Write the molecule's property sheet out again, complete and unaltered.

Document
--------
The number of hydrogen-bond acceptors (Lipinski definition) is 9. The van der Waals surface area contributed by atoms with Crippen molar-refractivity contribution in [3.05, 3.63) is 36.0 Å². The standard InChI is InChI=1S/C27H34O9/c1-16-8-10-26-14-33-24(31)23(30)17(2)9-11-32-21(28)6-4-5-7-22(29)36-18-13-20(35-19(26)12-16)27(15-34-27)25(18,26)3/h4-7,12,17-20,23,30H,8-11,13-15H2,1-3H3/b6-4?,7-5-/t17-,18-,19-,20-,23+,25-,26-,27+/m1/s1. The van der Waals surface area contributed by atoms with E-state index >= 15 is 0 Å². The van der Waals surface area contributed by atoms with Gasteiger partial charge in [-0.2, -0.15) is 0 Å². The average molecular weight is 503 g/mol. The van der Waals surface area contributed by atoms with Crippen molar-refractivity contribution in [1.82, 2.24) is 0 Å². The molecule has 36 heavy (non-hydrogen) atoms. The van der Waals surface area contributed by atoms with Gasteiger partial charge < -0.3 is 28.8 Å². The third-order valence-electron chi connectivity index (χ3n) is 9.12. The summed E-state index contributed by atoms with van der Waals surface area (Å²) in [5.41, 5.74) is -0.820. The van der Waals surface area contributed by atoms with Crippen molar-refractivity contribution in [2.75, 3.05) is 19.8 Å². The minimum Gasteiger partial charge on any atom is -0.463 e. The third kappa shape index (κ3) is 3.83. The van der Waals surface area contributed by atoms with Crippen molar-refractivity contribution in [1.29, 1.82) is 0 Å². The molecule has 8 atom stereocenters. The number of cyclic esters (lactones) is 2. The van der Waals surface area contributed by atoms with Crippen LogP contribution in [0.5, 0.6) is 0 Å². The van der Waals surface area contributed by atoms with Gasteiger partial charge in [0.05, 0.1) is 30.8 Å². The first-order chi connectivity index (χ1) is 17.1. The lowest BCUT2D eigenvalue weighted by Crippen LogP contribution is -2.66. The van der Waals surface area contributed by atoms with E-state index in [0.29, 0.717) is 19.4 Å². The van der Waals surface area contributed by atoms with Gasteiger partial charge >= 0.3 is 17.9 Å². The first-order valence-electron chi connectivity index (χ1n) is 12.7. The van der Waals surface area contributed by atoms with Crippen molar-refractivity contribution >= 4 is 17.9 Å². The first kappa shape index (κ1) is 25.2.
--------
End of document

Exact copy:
The number of hydrogen-bond acceptors (Lipinski definition) is 9. The van der Waals surface area contributed by atoms with Crippen molar-refractivity contribution in [3.05, 3.63) is 36.0 Å². The standard InChI is InChI=1S/C27H34O9/c1-16-8-10-26-14-33-24(31)23(30)17(2)9-11-32-21(28)6-4-5-7-22(29)36-18-13-20(35-19(26)12-16)27(15-34-27)25(18,26)3/h4-7,12,17-20,23,30H,8-11,13-15H2,1-3H3/b6-4?,7-5-/t17-,18-,19-,20-,23+,25-,26-,27+/m1/s1. The van der Waals surface area contributed by atoms with E-state index >= 15 is 0 Å². The van der Waals surface area contributed by atoms with Gasteiger partial charge in [-0.2, -0.15) is 0 Å². The average molecular weight is 503 g/mol. The van der Waals surface area contributed by atoms with Crippen molar-refractivity contribution in [1.82, 2.24) is 0 Å². The molecule has 36 heavy (non-hydrogen) atoms. The van der Waals surface area contributed by atoms with Gasteiger partial charge < -0.3 is 28.8 Å². The third-order valence-electron chi connectivity index (χ3n) is 9.12. The summed E-state index contributed by atoms with van der Waals surface area (Å²) in [5.41, 5.74) is -0.820. The van der Waals surface area contributed by atoms with Crippen molar-refractivity contribution in [2.75, 3.05) is 19.8 Å². The minimum Gasteiger partial charge on any atom is -0.463 e. The third kappa shape index (κ3) is 3.83. The van der Waals surface area contributed by atoms with Crippen molar-refractivity contribution in [1.29, 1.82) is 0 Å². The molecule has 8 atom stereocenters. The number of cyclic esters (lactones) is 2. The van der Waals surface area contributed by atoms with Crippen LogP contribution in [0.5, 0.6) is 0 Å². The van der Waals surface area contributed by atoms with Gasteiger partial charge in [0.05, 0.1) is 30.8 Å². The first-order chi connectivity index (χ1) is 17.1. The lowest BCUT2D eigenvalue weighted by Crippen LogP contribution is -2.66. The van der Waals surface area contributed by atoms with E-state index in [0.29, 0.717) is 19.4 Å². The van der Waals surface area contributed by atoms with Gasteiger partial charge >= 0.3 is 17.9 Å². The first-order valence-electron chi connectivity index (χ1n) is 12.7. The van der Waals surface area contributed by atoms with Crippen molar-refractivity contribution >= 4 is 17.9 Å². The first kappa shape index (κ1) is 25.2.